Before we look at a Double Sedra, we should understand what a Sedra is.

Briefly, a Sedra is one of the sub-divisions of the Torah - the Five Books of Moses (Genesis, Exodus, Leviticus, Numbers and Deuteronomy). These five books are then split into Sidrot (the plural), totalling 54.

One Sedra is read every week in the Synagogue. And the whole lot is read every year. Starting to see a problem?

The Jewish year is based on a lunar calendar, and has 354 days in a "normal" year and 383 in a leap year (leap years occur 7 times every 19 years). This means that in a normal year there are 50.5 weeks and in a leap year there are 54.5 weeks.

But it's not that simple. The very last Sedra (V'Zot Habrachah) is always read on Simchat Torah so that comes out of the 54 we need to fit in. On the other hand, if any other Festival falls on Shabbat, we read the festival reading and not the normal weekly reading. The bare minimum number this affects is 2, but can be 5 or 6.

So, we have 53 Sidrot to fit in, with a maximum of 53 weeks (a leap year where the first day of the year is a Thursday will have a Shabbat as day 3 and also right at the end, less the minimum of 2 weeks that are taken up for festivals). This means that very occasionally (with the Jewish year 5765 - 2004/2005 being a case) there is no need for a double Sedra at all).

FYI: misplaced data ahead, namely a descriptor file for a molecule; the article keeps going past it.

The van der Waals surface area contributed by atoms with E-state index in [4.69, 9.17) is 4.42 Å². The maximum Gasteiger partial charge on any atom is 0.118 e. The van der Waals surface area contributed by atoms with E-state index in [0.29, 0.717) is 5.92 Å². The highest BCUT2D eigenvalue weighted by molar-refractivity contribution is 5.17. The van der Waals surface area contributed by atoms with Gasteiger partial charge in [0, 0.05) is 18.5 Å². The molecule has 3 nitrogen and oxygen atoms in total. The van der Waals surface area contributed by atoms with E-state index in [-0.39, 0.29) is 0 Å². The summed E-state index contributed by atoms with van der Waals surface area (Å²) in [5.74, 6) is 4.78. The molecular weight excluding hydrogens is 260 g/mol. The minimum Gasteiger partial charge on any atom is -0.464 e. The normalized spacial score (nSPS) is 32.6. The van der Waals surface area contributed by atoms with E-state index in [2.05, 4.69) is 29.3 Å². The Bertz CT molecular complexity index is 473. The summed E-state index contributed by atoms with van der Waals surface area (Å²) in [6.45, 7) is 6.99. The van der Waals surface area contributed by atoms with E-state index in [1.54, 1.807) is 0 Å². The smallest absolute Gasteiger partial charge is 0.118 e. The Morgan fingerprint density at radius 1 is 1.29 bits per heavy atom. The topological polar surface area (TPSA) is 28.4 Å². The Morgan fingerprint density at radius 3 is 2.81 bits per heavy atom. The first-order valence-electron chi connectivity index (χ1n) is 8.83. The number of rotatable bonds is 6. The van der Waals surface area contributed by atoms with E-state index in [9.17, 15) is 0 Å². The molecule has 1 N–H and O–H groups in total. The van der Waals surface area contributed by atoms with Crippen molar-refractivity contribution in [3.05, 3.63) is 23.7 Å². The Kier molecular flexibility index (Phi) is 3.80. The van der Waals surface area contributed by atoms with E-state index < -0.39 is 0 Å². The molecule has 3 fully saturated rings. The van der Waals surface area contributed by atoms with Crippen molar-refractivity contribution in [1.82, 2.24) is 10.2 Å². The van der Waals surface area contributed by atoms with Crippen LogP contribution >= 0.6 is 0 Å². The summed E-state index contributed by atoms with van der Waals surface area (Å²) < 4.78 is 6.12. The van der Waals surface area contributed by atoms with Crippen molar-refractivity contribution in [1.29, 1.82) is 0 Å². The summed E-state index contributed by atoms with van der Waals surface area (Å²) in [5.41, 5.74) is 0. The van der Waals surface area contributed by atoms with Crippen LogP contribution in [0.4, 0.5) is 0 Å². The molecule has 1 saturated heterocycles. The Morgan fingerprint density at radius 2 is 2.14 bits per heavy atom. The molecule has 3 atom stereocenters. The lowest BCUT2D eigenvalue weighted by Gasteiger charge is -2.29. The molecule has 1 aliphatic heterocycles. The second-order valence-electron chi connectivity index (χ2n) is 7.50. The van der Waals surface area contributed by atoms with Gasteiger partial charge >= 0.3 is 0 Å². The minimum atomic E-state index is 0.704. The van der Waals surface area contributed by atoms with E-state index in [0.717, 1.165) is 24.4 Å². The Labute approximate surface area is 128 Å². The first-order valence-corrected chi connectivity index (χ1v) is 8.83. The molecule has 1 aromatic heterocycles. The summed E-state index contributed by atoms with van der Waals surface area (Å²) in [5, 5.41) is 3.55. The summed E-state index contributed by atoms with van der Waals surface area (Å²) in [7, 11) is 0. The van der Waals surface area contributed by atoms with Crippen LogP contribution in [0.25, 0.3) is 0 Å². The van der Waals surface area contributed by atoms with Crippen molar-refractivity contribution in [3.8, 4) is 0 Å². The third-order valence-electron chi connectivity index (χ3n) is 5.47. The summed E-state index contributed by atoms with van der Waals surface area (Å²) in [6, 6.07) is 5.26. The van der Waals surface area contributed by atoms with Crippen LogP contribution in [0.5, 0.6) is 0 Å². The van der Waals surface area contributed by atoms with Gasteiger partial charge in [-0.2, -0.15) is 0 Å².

In most other years, on at least one occasion (and often more), two Sidrot are read straight through on one Shabbat. There are a number of standard Sidrot that are doubled up, and which ones are used in a particular year depends on various other things. But they are standardised around the world (although see note below about Israel).

  • Vayakhel-Pekudei
  • Tazria-Metzora
  • Achrei Mot-Kedoshim
  • Behar-Bechukotai
  • Chukat-Balak
  • Matot-Masei (the longest double sedra possible).
  • Nitzavim-Vayeilech (at a total of 70 verses, shorter than most single sidrot)

In Israel, things can get slightly different. Most Festivals are celebrated one day shorter in Israel (see Second day Yom Tov). Sometimes, the last day in Israel would be a Friday, and the last day of the festival outside of Israel would be a Shabbat. This means that on the Shabbat, Israel is reading the next "regular reading", and the rest of the world is reading the Festival reading. The following week, Israel reads the next one, and the rest of the world reads the one Israel read on the last day of the Festival. This means the reading can be out of sync between Israel and the rest of the world. This is then fixed by having an extra double sedra in the rest of the world when it comes round.